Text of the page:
Did you come to this site looking for information about physical conditioning or bodybuilding? Strength training is certainly one of the topics addressed here. However, as you’ll see, the meaning of “getting stronger” on this website is very broad, with applications to getting strong and fit in every way — physically, mentally, and emotionally.
Train yourself to thrive on stress. This website and blog are about a new view of stress, embodied in a self-improvement philosophy that is backed up by a broad spectrum of scientific research. I call this philosophy Hormetism, a term derived from the scientific principle of hormesis, which is described on the Hormesis page (see above). Hormetism provides a way you can use progressive intermittent stress to grow stronger in many ways. It can help you overcome both physical limitations and psychological challenges, with applications as diverse as improving eyesight without glasses, losing weight without special diets, reducing susceptibility to colds and infections, overcoming addictions, and managing anger and other negative emotions.
This website is organized as a set of focal topics shown at the top of this page, including a regular blog. It’s easiest if you read these background pages in order, from left to right, starting with Hormesis. After that, take a look at the recent posts on the Home page, also listed in the side panel at the right. Or, just jump in wherever your interests take you. Don’t forget to check out some of the very useful links to books, blogs and other websites in the righthand panel. The goal of this website is to build an online community to share ideas and tips about how to get stronger, so please contribute your comments and questions or join in the Discussion Forum.
The conventional wisdom about stress. We strive to make our lives easier, more pleasurable, more convenient. We attempt to minimize stress and avoid adversity, lest they wear us down and make us weaker. When confronted with stress or disabilities, we typically seek one of three main approaches:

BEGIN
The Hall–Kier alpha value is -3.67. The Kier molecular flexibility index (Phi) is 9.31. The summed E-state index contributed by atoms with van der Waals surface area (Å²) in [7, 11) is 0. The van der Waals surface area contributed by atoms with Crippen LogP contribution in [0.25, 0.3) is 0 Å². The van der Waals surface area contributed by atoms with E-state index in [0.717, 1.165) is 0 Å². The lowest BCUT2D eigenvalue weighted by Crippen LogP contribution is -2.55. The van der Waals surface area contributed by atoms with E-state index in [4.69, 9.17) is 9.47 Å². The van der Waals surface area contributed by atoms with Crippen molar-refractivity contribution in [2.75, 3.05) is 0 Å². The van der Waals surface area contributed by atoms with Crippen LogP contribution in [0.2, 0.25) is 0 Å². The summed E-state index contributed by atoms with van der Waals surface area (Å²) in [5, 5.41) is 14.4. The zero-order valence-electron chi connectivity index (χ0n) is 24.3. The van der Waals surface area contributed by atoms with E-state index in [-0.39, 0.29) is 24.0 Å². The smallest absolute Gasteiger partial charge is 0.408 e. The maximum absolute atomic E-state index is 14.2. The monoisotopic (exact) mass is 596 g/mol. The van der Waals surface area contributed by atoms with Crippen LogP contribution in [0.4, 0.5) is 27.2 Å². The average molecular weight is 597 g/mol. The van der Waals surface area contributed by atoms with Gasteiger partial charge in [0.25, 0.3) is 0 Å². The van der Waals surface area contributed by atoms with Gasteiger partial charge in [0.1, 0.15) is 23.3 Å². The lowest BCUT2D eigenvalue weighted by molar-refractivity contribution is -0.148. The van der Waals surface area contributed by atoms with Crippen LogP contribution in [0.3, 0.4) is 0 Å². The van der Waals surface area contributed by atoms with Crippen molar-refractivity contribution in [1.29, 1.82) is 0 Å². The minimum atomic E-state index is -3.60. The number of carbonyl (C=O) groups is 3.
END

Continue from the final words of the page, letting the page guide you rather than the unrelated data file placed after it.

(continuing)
- Avoidance. The simplest way to “manage” stress is to reduce or avoid it. We are constantly reminded that stress can be detrimental to our health, and that we should cut back on our commitments and simplify our lives. But this is not often a practical option, since most of us have to work for a living and must confront the daily problems of health, finances, and interpersonal conflicts that are with us whether or not we like it.
- Palliation. In the short term, particularly for psychological stresses, we can try to sidestep or seek “release” from burdensome stresses by resorting to food, sex, alcohol, drugs or other soothing or pleasurable–but potentially addictive–pastimes. More positive sources of release have been proposed, such as yoga, massage, meditation or social interaction. But such palliative measures typically provide short-term symptomatic relief, and do not address the root cause – the experience of the stressor as “stressful” or the underlying physical or psychological weakness — which means the stress will continue to recur or persist.
- Correction. To counteract physical hardship or disability, we can compensate by using an external “crutch”. As our eyesight fades, glasses are prescribed; difficulty walking is addressed by the use of a cane; pain, by an analgesic or a stronger painkiller; infection is countered by antibiotics. Correction provides an immediate, short-term means of addressing a deficiency, but does nothing to overcome the underlying weakness or build up the resistance capacity of the organism. In fact, we often need to increase the magnitude or power of such corrective measures over time, leaving us further enfeebled and more dependent upon the crutch.